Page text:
You undoubtedly know how important it is to have a valid Last Will and Testament. Did you know, however, that there are several different kinds of Wills? If not, you are hardly alone. Most people are unaware that there are different types of Wills. To help ensure that you create the right type of Will for your needs, the Oklahoma City estate planning attorneys at Parman & Easterday explain the various types of Wills.
- Simple Will – A Simple Will is what you likely think of when you hear the term “Last Will and Testament.” This is what most people who have relatively modest, uncomplicated assets choose to execute. A Simple Will is appropriate to distribute a modest estate that includes uncomplicated assets. A Simple Will is also used to avoid intestate administration of the estate.
- Pour-Over Will – You may decide to use a trust agreement to distribute the majority of your estate assets instead of a Last Will and Testament. If so, you will also need to execute a Pour-Over Will. A Pour-Over Will is used to “pour over” the estate assets into the trust at the time of your death. You will establish a living trust that you create during your lifetime. Other than retirement-type assets, annuities and life insurance, you should have your assets titled in the name of the trust. If an asset is omitted, the asset(s) will have to be probated. During probate the Pour-Over Will direct,or “pour”, all probated assets into the trust. The terms of the trust are then used to actually hold and/or distribute your assets.
- Living Will – The term “Living Will” is a bit deceiving because this is not a document that facilitates the distribution of your estate. Instead, a Living Will, sometimes referred to as an advance directive, allows you to make healthcare decisions in advance in the event you are unable to make them yourself because of your own incapacity at some later point.
- Holographic Will – A holographic Will is a written document that you signed and dated in your own handwriting, but that is not witnessed. Most states no longer consider a holographic Will to be valid; however, Oklahoma will accept a holographic Will for probate if it meets the following requirements:
- The Will must be entirely in the handwriting of the person making the Will.
- The person making the Will must date the Will.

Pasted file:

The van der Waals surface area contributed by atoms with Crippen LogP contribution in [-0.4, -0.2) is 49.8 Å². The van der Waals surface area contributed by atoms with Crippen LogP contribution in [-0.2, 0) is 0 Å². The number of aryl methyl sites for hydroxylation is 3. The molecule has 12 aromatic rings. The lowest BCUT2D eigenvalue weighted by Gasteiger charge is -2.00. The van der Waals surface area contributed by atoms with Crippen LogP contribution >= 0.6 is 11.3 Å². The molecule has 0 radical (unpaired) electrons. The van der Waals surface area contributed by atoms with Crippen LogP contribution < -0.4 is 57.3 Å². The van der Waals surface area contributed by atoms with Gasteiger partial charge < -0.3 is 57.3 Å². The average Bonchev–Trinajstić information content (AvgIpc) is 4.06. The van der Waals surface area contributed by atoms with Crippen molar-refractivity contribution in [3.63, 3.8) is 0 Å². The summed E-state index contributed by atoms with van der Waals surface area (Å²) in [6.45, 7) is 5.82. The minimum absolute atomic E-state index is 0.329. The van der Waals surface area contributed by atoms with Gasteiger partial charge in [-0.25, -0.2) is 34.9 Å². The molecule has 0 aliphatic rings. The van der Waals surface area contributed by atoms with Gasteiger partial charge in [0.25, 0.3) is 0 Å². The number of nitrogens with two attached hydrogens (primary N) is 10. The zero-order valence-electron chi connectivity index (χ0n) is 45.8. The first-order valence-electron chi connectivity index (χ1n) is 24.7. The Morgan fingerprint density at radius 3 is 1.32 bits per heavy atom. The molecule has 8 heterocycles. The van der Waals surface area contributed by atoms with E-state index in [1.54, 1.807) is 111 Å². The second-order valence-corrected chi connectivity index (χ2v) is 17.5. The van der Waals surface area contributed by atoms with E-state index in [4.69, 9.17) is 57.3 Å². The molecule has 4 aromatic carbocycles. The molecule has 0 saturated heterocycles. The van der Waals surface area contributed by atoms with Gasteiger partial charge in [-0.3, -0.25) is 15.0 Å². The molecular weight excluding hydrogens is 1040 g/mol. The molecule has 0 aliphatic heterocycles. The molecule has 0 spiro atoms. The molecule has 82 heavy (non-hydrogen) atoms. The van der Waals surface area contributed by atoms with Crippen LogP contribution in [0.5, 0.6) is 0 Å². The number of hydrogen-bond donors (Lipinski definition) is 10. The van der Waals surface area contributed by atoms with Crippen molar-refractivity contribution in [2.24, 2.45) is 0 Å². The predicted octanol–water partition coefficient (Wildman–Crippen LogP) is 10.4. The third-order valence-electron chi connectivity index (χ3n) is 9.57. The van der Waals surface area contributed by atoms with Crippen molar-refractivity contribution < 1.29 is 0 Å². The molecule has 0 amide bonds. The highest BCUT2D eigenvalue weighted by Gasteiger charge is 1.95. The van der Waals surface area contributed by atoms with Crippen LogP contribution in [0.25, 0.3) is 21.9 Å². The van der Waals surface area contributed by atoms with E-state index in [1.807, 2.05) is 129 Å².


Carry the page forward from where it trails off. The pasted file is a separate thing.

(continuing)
- The Will must have the signature of the person making the Will.
- Oral or Nuncupative Will – A nuncupative Will is an oral, or spoken, Will that the Testator tells someone (a witness) prior to death. Most states also no longer recognize nuncupative Wills. Oklahoma will recognize an oral Will if the following requirements are met:
- The Will distributes no more than $1,000 worth of assets, AND;
- The Will must be proved by two witnesses present when the Will was made and at least one of whom was asked by the Testator to bear witness as such, AND;
- The Testator must have been in the actual military service in the field or duty at sea and in actual contemplation, fear, or peril of death, OR;
- The Testator must have been in expectation of immediate death from injury received the same day.
- Reciprocal or Joint Will – Spouses who intend to leave all of their property to one another often create reciprocal or joint Wills. The surviving Testator will inherit everything upon the death of the first spouse. The idea is that when the surviving Testator passes away, the remaining estate will be distributed to the couple’s chosen beneficiaries, pursuant to the terms of the Will. Reciprocal Wills may be changed by the Testator, even after the death of one spouse; however, if you execute a joint Will, the terms cannot be modified or revoked after the death of the first spouse.
- Conditional or Contingent Will – This is a type of Will that only takes effect upon the occurrence of a condition or event. A common example of a condition is a beneficiary reaching the age of majority. If the condition is not met, the Will does not take effect and the Testator’s estate is probated as an intestate estate if no other valid Will exists.
- International Will – If you own property in another country, you may need an international Will in order to avoid considerable confusion during the probate of your estate. In 1973, the International Institute for the Unification of Private Law (UNIDROIT) held a Convention Providing a Uniform Law on the Form of an International Will. Wills that meet the requirements are recognized by participating countries.
Contact Oklahoma City Estate Planning Attorneys
For additional information, please join us for an upcoming FREE seminar. If you have additional questions or concerns regarding the various types of Wills, or you are ready to get started creating your Last Will and Testament, contact the experienced Oklahoma City estate planning attorneys at Parman & Easterday by calling 405-843-6100 or 913-385-9400 to schedule your appointment today.
- Do I Really Need an Estate Plan? - March 31, 2020
- Founding Attorney, Larry Parman, Shares a Personal and Insightful Message about the Coronavirus Situation and How the Firm is Handling It (click on the video below) - March 27, 2020
- Understanding Estate Planning – Developing a Fair Inheritance Plan - March 26, 2020